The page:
The Future of Electricity
Can Kentucky keep its energy competitive and protect its environment? Len Peters says yes
To find both the problem and the promise facing Dr. Len Peters you don’t have to look any farther than his job title: Secretary of the Energy and Environment Cabinet.
That puts him in charge of two interests that are usually fighting with each other.
“It’s not energy at all costs, it’s not simply the environment,” says Peters. “It’s really trying to find the balance between our energy needs, our energy demands, and making sure that we have a quality environment, one that we feel good about and will be comfortable with passing along to the next generation.”
Peters began his state government job a year and a half ago. Trained as a chemical engineer, he has decades of experience in scientific research and business management. His first venture into public service hands him a tricky balancing act at a time when the debate over global warming puts him in the national spotlight.
When Governor Beshear decided to combine departments dealing with energy and the environment in 2007, Kentucky became the first state to try this approach. Instead of pitting established interests against those seeking sweeping changes, Beshear invited everyone to work together.
The unique experiment recognizes the state’s unusual circumstances. National and international concerns about the use of fossil fuels, especially coal, have special significance in the Bluegrass State.
A favorite image of Kentucky features traditional agriculture and timeless scenic beauty.
But Kentucky is also a major 21st-century business hub. The state sits in the center of several key transportation systems, with barges on the Ohio River for freight, plus the UPS WorldPort for packages at Louisville International Airport. These networks sustain many kinds of businesses and industries. The state produces about one-third of the nation’s steel and more than one-third of the nation’s aluminum. It’s the third largest producer of vehicles in the United States.
“We’ve become a manufacturing state because of the more affordable electric rates here,” says Peters.
Those electric rates, among the lowest in the nation, are extremely important to energy-intensive industries. And they’re closely tied to Kentucky’s major natural resource, coal. More than 90 percent of the state’s electricity is generated using coal.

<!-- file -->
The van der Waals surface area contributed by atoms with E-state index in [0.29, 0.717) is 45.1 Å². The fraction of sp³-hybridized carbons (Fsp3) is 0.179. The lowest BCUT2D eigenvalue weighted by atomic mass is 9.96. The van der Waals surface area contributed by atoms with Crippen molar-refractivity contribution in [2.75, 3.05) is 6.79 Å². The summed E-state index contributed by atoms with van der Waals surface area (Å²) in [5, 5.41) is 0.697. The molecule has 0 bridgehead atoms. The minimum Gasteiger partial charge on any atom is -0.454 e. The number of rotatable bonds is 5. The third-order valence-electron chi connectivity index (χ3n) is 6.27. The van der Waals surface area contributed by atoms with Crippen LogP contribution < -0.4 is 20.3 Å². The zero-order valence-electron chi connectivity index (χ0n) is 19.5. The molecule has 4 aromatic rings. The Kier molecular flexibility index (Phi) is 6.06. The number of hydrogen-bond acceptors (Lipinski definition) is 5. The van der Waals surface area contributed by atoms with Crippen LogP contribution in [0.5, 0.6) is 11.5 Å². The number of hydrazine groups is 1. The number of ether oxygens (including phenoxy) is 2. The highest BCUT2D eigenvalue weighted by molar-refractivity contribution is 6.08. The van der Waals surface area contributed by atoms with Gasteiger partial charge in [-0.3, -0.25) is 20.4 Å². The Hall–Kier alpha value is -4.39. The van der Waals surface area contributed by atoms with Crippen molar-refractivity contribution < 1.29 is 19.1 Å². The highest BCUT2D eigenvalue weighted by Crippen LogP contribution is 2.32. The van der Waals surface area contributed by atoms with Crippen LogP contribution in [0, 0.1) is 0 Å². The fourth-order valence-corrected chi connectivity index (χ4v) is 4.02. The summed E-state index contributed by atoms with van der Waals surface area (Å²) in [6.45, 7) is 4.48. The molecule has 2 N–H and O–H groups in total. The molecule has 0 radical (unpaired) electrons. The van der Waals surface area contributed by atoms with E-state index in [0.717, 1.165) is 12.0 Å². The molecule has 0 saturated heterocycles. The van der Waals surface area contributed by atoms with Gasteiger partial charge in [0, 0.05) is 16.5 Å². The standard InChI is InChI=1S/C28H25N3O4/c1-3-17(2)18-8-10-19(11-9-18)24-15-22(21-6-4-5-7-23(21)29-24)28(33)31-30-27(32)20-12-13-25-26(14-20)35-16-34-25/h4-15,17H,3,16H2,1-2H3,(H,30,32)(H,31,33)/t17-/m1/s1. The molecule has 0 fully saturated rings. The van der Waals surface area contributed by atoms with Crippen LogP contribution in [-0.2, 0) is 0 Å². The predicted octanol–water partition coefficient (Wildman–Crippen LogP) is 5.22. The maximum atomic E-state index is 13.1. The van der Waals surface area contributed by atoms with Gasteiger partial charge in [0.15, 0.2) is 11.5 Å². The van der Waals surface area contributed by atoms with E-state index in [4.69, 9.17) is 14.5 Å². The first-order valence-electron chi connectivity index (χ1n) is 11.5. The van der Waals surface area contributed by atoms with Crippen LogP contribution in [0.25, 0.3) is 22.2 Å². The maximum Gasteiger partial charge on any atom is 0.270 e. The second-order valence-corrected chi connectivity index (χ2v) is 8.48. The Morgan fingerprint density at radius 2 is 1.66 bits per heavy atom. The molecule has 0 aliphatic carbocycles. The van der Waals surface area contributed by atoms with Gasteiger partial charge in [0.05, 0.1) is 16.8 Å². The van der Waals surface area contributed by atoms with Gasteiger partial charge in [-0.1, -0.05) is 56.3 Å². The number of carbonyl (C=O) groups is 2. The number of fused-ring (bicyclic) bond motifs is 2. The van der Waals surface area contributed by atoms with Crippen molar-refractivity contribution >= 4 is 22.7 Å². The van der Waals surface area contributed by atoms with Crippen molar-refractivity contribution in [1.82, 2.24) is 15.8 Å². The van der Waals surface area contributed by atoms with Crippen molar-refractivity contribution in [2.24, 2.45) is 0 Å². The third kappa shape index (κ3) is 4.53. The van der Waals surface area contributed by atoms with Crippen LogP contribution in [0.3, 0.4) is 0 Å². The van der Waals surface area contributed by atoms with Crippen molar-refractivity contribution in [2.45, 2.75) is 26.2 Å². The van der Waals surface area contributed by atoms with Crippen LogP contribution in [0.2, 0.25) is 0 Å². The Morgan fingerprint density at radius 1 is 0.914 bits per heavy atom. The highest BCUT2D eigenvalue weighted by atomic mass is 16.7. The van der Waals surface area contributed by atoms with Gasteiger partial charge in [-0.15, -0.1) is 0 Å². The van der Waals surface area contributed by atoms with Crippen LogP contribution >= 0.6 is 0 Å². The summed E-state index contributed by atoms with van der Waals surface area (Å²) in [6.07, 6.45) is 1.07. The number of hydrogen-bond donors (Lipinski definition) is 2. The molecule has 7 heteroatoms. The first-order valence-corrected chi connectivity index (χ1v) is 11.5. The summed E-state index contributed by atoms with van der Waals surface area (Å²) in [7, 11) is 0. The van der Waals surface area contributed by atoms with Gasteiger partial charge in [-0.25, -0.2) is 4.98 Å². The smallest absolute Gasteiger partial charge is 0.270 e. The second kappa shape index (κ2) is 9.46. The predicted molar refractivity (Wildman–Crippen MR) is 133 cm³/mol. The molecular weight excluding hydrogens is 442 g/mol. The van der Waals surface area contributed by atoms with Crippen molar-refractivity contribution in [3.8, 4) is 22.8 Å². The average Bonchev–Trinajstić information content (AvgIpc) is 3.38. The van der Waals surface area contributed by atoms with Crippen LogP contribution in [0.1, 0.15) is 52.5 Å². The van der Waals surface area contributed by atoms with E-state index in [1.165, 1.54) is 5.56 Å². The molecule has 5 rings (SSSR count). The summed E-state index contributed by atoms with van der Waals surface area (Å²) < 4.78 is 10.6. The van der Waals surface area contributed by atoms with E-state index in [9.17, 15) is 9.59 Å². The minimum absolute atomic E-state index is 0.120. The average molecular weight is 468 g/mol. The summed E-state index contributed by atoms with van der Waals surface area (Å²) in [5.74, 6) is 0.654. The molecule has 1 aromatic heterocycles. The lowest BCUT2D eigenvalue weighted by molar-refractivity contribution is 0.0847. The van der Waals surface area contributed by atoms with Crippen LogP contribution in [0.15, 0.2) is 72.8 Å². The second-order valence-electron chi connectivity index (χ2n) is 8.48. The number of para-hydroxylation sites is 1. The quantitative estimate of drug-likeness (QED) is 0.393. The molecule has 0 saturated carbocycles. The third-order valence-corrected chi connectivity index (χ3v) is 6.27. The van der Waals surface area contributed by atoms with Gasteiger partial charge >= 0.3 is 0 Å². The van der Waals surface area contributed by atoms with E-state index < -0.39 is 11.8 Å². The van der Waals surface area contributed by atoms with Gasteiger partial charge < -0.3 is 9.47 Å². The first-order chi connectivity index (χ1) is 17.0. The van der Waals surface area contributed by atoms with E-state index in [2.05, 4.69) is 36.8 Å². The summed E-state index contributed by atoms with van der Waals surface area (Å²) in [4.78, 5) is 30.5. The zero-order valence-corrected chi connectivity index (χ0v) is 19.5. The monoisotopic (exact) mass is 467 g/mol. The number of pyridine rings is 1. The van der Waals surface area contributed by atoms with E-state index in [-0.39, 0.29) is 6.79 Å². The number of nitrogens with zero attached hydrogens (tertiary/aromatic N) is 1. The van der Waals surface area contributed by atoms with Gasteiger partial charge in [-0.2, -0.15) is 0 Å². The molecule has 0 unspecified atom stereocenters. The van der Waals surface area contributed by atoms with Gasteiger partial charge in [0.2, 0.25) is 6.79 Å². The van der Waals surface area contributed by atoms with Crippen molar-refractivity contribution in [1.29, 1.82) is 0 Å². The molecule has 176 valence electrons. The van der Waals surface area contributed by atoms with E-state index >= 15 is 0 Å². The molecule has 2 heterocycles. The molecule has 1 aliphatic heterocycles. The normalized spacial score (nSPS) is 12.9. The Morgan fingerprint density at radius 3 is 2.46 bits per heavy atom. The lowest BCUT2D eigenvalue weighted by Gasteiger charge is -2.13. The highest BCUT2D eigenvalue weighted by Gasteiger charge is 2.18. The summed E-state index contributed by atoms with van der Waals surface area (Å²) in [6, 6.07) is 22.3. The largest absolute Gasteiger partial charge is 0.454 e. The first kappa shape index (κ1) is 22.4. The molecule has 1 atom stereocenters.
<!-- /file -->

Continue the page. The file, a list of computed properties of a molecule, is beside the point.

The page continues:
But coal is under pressure, with concerns about its role in global warming, and worldwide competition that’s driving up the cost of many fuels.
“The days of cheap energy for the most part are over,” says Peters. “It’s not just a Kentucky problem and U.S. problem, it’s a global problem. We can’t predict how rapidly electric rates are going to increase, but undoubtedly they are going to increase.”
Peters warns those cost increases will mean more than just inconvenience.
“As rates go up, that forces business decisions for manufacturers who will ask if they can in fact continue to stay in Kentucky,” says Peters. “If they decide they can’t, they won’t be going to Indiana or Mississippi—we will be losing manufacturing jobs to other countries.”
For households, hardships in family energy budgets are already a problem that Peters and Governor Beshear have been bringing to the attention of lawmakers in Washington.
“We are arguing for a modest, reasonable way of implementing carbon mitigation,” he says. “We have to make sure that we don’t have price increases at such a rate that many segments of our community cannot accommodate them.”
Peters identifies energy efficiency as the first and best solution to the concerns about emissions of greenhouse gases from coal that have been blamed for global warming.
Noting that Kentuckians who reduce the amount of energy they need each month will also reduce the impact of rising energy costs, Peters says, “Everything people learn to do today is going to become compounded over the years. Instead of ‘drill, baby, drill,’ it’s ‘save, baby, save.’ That’s the one thing that we have control over, our personal energy use.”
But Peters recognizes that even energy efficiency can be easier said than done.
“The least energy-efficient homes are generally the homes that are occupied by the lowest income families,” Peters says.
Those are the same families that don’t have the money to pay for increasing insulation, sealing leaky doors and windows, or replacing old energy-guzzling appliances with newer Energy Star models. The newly redesigned Web site for the Energy and Environment Cabinet, www.eec.ky.gov, features a section that will show how $70 million in federal stimulus funds will be used in a variety of weatherization programs.
That should help develop more jobs for Kentuckians. Peters says, “Service industry jobs, such as selling Energy Star appliances, installing them, doing energy audits, advising about energy efficiency—I think that’s where the growth will be.”
THE ENERGY CRYSTAL BALL
Secretary Peters looks ahead to 2030
“Nationally, I believe that we’re going to see increases in the use of nuclear energy and modest increases with renewables. In 2030 we will still be generating just about as much energy from coal on an absolute, not percentage, basis as we are today. As a nation now we’re 50 percent coal, but we could be 35 percent coal then. But we’ll still be generating the same number of megawatts that we are today, because of the increase in energy demand.”